Maker's photograph, 1867
|George England & Co., Hatcham Iron Works
Little Giant was a steam locomotive built for the Festiniog Railway in 1867. Part of the second batch of locomotives built for the line, it continued in use until the late 1920s and was subsequently scrapped.
1867-1874: Construction and early modifications
Little Giant was the sixth and last of the single engines built by George England & Co (works number 235) for the FR and the second of the "large Englands" after Welsh Pony. It was delivered in 1867 and became No. 6 in the FR fleet. Details visible in the works photo, which were subsequently changed, include the slide bar arrangement, the placement of the whistle in the cab and the use of wooden brake blocks. As supplied, the loco did not have central buffers which had to be added subsequently.
1874-1887: Minor repairs, withdrawn for rebuilding
The loco was retubed in January 1874 and cast iron brake blocks were fitted in 1875. It had a thorough overhaul from July 1875 to January 1876 with most of the motion worked on. It had two mishaps in 1877, in January and October, but the damage was slight. In August 1877, it double headed with Taliesin on its first train. The water tank was patched in 1878, and the loco had another mishap on Christmas Eve that year, again with only minor damage. The firebox was replaced in 1879 (154 copper stays and 19 studs used) and a new set of steel tubes were put in. In April 1880, two whistles were put on and in May 1882 phosphor bronze nameplates replaced the previous enamel ones. The steel tubes gave problems and after 10 were replaced in October, all of the tubes were replaced with brass tubes in December 1882. In May 1883, it ran into some slate wagons at Minffordd, but only needed a new front buffer. In June that year new cylinders were put on. In June 1884 the cylinder joints were remade and two patches put on the outer firebox. In 1886 the firebox was giving trouble with a crack in one corner. The tank was patched and weights fixed under the tank. 1887 saw a new boiler being ordered from Adamsons (£162). The loco was withdrawn on 21st October for rebuilding. The tubes of the old boiler were put in Princess.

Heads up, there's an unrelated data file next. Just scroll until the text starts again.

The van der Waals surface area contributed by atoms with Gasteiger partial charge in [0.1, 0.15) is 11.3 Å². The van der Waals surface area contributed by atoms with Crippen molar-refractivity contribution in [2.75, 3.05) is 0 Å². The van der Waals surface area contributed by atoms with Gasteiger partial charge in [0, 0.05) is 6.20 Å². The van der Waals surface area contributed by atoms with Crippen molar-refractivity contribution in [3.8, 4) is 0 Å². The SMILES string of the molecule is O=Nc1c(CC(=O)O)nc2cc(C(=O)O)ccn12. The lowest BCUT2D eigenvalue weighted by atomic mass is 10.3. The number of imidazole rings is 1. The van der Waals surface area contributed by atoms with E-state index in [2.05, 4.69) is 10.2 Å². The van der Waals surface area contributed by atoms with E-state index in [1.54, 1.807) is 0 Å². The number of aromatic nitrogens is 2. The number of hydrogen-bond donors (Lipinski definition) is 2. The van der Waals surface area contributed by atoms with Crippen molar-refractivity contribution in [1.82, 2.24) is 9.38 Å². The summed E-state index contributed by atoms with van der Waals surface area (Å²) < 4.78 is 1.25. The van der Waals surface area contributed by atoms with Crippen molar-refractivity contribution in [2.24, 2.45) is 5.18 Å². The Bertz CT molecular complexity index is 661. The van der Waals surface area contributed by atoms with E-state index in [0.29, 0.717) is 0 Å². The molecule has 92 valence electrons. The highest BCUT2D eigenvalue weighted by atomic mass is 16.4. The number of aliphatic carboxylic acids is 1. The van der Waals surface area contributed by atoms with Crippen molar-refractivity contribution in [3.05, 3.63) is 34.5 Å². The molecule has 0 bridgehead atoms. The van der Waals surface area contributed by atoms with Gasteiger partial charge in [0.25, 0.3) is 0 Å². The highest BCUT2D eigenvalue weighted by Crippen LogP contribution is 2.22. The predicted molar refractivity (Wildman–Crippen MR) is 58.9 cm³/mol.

1888-1892: Steel boiler, new cab & frames etc.
It re-emerged in January 1888, with a new steel boiler (with brass tubes and steel ferrules), new smokebox, chimney, front footplate and lubricator. The whistles were moved back to the weatherboard. It ran in this style until the following winter when a new tank and cab were fitted. Also "a new kind of sand box fitted on & worked by water from footplate". The frames were found to be cracked and in May 1890 new steel ones were fitted. New tyres were fitted and new bearing springs, made from old Little Wonder springs. The firebox started giving trouble in February 1892 with leaks from the front tubeplate and fire door ring.
1893-1903: Vacuum brake, coal quality problems, reduced boiler pressure